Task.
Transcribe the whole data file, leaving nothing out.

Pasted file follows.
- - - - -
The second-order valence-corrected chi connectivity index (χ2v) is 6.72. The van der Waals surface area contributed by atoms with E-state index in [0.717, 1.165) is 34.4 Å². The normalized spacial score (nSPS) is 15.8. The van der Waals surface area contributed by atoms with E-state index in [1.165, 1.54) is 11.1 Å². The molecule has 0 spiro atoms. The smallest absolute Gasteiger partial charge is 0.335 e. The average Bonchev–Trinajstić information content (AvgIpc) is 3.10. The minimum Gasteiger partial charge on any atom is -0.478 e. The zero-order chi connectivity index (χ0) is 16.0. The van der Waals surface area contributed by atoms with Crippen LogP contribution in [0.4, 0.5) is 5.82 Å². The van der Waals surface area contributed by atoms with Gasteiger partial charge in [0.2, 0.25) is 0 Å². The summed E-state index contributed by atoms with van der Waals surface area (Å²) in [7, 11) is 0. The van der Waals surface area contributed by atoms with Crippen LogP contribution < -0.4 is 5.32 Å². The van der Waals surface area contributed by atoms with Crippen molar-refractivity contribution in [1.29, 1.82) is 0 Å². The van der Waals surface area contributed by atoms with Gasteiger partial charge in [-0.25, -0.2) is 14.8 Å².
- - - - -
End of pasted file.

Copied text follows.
The second-order valence-corrected chi connectivity index (χ2v) is 6.72. The van der Waals surface area contributed by atoms with E-state index in [0.717, 1.165) is 34.4 Å². The normalized spacial score (nSPS) is 15.8. The van der Waals surface area contributed by atoms with E-state index in [1.165, 1.54) is 11.1 Å². The molecule has 0 spiro atoms. The smallest absolute Gasteiger partial charge is 0.335 e. The average Bonchev–Trinajstić information content (AvgIpc) is 3.10. The minimum Gasteiger partial charge on any atom is -0.478 e. The zero-order chi connectivity index (χ0) is 16.0. The van der Waals surface area contributed by atoms with Crippen LogP contribution in [0.4, 0.5) is 5.82 Å². The van der Waals surface area contributed by atoms with Gasteiger partial charge in [0.2, 0.25) is 0 Å². The summed E-state index contributed by atoms with van der Waals surface area (Å²) in [7, 11) is 0. The van der Waals surface area contributed by atoms with Crippen LogP contribution < -0.4 is 5.32 Å². The van der Waals surface area contributed by atoms with Crippen molar-refractivity contribution in [1.29, 1.82) is 0 Å². The van der Waals surface area contributed by atoms with Gasteiger partial charge in [-0.25, -0.2) is 14.8 Å².